“This bill makes critical investments in the readiness and well-being of our total force—including active duty, reserve, National Guard, civilians, and their families.  It ensures we have the proper support, force structure, and systems in place to meet their most pressing needs,” continued Reed.  “I commend Ranking Member Inhofe for his leadership and unwavering commitment to supporting our service members and their families.  Congress must work on a bipartisan basis to ensure we have the policies and resources to deter America’s adversaries, reassure our allies, and ensure our forces have the right tools and capabilities to combat threats around the globe.  Advancing this bill is a significant step toward achieving that objective.”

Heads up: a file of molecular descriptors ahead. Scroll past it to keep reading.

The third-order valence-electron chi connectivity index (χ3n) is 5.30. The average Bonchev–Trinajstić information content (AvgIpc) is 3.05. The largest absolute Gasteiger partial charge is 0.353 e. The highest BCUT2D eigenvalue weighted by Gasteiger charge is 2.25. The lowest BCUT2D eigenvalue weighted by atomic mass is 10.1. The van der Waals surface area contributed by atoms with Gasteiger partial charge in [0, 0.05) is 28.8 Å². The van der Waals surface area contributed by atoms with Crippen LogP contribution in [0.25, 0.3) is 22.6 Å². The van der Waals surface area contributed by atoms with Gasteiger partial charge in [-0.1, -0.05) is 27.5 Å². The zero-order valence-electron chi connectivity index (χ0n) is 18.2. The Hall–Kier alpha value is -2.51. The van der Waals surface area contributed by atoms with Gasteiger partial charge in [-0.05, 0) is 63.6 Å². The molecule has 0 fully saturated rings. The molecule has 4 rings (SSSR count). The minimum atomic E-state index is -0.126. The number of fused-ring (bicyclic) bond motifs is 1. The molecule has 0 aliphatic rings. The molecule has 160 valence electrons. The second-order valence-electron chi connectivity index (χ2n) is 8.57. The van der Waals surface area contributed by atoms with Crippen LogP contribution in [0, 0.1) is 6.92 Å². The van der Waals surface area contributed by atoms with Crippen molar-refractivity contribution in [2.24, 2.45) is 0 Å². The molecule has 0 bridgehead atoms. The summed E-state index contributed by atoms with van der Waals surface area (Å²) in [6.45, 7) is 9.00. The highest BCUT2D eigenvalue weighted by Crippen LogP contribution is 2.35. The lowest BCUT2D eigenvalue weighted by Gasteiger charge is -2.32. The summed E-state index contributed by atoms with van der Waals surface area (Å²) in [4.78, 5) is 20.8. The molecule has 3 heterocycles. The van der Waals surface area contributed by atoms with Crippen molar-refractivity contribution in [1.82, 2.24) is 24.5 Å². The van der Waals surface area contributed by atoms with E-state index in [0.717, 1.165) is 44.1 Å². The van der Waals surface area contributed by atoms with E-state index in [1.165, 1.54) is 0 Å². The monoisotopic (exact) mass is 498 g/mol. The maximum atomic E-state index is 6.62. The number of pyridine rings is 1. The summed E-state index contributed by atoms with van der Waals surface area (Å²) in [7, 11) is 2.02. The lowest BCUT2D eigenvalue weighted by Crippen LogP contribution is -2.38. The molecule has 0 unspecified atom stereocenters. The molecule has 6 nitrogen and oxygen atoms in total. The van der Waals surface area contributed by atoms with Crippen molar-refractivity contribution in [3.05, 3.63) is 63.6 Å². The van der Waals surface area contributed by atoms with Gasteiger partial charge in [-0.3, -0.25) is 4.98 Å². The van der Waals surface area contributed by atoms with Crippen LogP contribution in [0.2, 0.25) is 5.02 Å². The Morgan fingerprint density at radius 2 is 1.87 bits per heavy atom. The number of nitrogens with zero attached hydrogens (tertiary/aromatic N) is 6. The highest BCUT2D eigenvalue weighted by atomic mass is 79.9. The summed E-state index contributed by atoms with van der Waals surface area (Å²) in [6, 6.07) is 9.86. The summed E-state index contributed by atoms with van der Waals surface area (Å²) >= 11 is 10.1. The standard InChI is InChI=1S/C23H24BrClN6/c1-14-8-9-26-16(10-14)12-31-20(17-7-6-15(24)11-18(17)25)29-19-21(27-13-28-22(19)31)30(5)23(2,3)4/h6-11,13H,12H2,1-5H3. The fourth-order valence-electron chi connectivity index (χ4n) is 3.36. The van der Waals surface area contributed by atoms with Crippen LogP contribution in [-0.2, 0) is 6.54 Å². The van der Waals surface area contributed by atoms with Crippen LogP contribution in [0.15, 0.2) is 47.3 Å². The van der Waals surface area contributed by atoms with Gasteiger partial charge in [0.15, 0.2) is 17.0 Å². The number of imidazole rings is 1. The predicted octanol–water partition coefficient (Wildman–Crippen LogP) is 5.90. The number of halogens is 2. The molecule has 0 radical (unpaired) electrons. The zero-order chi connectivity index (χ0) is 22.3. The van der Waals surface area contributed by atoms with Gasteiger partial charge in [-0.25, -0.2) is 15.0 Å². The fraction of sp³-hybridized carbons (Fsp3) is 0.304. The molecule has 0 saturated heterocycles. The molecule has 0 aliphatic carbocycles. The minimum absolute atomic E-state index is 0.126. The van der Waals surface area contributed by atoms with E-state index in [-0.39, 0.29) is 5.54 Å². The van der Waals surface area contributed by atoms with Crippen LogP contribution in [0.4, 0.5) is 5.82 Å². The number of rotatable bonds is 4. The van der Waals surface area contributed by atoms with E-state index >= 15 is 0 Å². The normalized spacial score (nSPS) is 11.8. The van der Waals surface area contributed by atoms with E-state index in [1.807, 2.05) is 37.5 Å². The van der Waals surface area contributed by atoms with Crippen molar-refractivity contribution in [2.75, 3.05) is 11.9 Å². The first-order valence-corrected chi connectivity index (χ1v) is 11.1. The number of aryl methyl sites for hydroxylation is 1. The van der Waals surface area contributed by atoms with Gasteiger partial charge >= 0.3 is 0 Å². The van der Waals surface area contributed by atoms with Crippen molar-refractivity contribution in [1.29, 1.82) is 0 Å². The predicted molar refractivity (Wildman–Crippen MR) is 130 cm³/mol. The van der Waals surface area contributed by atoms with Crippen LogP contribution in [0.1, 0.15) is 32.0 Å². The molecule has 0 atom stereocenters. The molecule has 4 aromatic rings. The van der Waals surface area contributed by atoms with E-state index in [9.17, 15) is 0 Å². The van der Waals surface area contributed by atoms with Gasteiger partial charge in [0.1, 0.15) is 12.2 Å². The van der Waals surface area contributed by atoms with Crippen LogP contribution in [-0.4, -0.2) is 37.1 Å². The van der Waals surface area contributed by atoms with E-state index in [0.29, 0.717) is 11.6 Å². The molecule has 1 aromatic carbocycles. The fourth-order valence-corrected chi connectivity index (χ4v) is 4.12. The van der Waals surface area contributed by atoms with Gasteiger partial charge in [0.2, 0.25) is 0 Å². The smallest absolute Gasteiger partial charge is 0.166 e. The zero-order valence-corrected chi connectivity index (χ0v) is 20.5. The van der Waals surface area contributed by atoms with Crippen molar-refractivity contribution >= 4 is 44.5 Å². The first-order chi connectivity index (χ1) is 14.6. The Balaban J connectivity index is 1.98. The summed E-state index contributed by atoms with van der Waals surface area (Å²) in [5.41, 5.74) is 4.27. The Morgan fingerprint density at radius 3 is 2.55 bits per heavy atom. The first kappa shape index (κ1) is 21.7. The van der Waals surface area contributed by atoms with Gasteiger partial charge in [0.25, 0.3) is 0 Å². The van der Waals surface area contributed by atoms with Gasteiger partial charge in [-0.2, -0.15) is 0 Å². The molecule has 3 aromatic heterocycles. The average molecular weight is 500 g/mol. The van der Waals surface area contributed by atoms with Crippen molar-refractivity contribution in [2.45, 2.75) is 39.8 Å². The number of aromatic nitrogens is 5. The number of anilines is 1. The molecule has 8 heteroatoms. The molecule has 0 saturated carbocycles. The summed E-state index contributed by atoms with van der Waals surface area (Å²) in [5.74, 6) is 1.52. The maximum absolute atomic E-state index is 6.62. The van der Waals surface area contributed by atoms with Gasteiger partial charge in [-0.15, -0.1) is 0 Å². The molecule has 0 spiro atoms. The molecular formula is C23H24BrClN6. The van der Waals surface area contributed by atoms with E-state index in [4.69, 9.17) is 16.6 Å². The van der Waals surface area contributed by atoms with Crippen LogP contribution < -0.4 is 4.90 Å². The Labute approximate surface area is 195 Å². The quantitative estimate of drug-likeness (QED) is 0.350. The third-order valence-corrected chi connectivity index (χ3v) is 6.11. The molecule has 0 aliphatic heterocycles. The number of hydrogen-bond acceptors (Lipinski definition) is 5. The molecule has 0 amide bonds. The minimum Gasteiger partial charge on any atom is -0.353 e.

Committee approval is the first step in a months-long process to establish defense funding levels and set policies for the Defense Department and the Energy Department’s national security programs.  The bill must now be debated and voted on by the full U.S. Senate.  A separate measure will make its way through the U.S. House of Representatives.  Once both the Senate and House pass their versions of the bill, they must then be reconciled in a bicameral conference committee, and then approved by each chamber before a final version may be sent to the President to be signed into law.

The NDAA includes a number of key provisions that were championed by Senator Reed to enhance national security, support our service members, and strengthen our nation’s maritime capacity and capabilities.